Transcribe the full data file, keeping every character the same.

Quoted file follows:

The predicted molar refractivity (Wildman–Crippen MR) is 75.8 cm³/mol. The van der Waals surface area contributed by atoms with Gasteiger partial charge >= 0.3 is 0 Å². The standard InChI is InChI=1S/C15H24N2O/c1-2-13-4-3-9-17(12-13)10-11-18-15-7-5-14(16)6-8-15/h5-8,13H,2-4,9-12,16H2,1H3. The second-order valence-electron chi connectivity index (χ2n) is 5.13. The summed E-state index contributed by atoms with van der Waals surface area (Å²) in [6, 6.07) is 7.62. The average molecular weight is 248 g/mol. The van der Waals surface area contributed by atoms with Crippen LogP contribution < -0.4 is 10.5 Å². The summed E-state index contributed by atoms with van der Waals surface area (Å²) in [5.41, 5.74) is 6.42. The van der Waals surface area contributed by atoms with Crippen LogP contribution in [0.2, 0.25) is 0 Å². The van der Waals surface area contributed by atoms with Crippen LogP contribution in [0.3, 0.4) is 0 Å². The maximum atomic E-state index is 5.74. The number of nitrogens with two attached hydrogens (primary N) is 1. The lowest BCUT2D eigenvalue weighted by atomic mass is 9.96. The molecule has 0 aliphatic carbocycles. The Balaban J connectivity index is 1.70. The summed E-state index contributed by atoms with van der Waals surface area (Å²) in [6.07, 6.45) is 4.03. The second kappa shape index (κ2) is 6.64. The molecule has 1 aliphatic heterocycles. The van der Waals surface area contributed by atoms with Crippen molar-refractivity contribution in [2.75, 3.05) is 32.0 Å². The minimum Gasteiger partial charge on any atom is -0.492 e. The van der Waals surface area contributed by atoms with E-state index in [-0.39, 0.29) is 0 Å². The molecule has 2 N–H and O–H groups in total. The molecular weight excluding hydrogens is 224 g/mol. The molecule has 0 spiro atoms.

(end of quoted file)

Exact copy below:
The predicted molar refractivity (Wildman–Crippen MR) is 75.8 cm³/mol. The van der Waals surface area contributed by atoms with Gasteiger partial charge >= 0.3 is 0 Å². The standard InChI is InChI=1S/C15H24N2O/c1-2-13-4-3-9-17(12-13)10-11-18-15-7-5-14(16)6-8-15/h5-8,13H,2-4,9-12,16H2,1H3. The second-order valence-electron chi connectivity index (χ2n) is 5.13. The summed E-state index contributed by atoms with van der Waals surface area (Å²) in [6, 6.07) is 7.62. The average molecular weight is 248 g/mol. The van der Waals surface area contributed by atoms with Crippen LogP contribution < -0.4 is 10.5 Å². The summed E-state index contributed by atoms with van der Waals surface area (Å²) in [5.41, 5.74) is 6.42. The van der Waals surface area contributed by atoms with Crippen LogP contribution in [0.2, 0.25) is 0 Å². The van der Waals surface area contributed by atoms with Crippen LogP contribution in [0.3, 0.4) is 0 Å². The maximum atomic E-state index is 5.74. The number of nitrogens with two attached hydrogens (primary N) is 1. The lowest BCUT2D eigenvalue weighted by atomic mass is 9.96. The molecule has 0 aliphatic carbocycles. The Balaban J connectivity index is 1.70. The summed E-state index contributed by atoms with van der Waals surface area (Å²) in [6.07, 6.45) is 4.03. The second kappa shape index (κ2) is 6.64. The molecule has 1 aliphatic heterocycles. The van der Waals surface area contributed by atoms with Crippen molar-refractivity contribution in [2.75, 3.05) is 32.0 Å². The minimum Gasteiger partial charge on any atom is -0.492 e. The van der Waals surface area contributed by atoms with E-state index in [-0.39, 0.29) is 0 Å². The molecule has 2 N–H and O–H groups in total. The molecular weight excluding hydrogens is 224 g/mol. The molecule has 0 spiro atoms.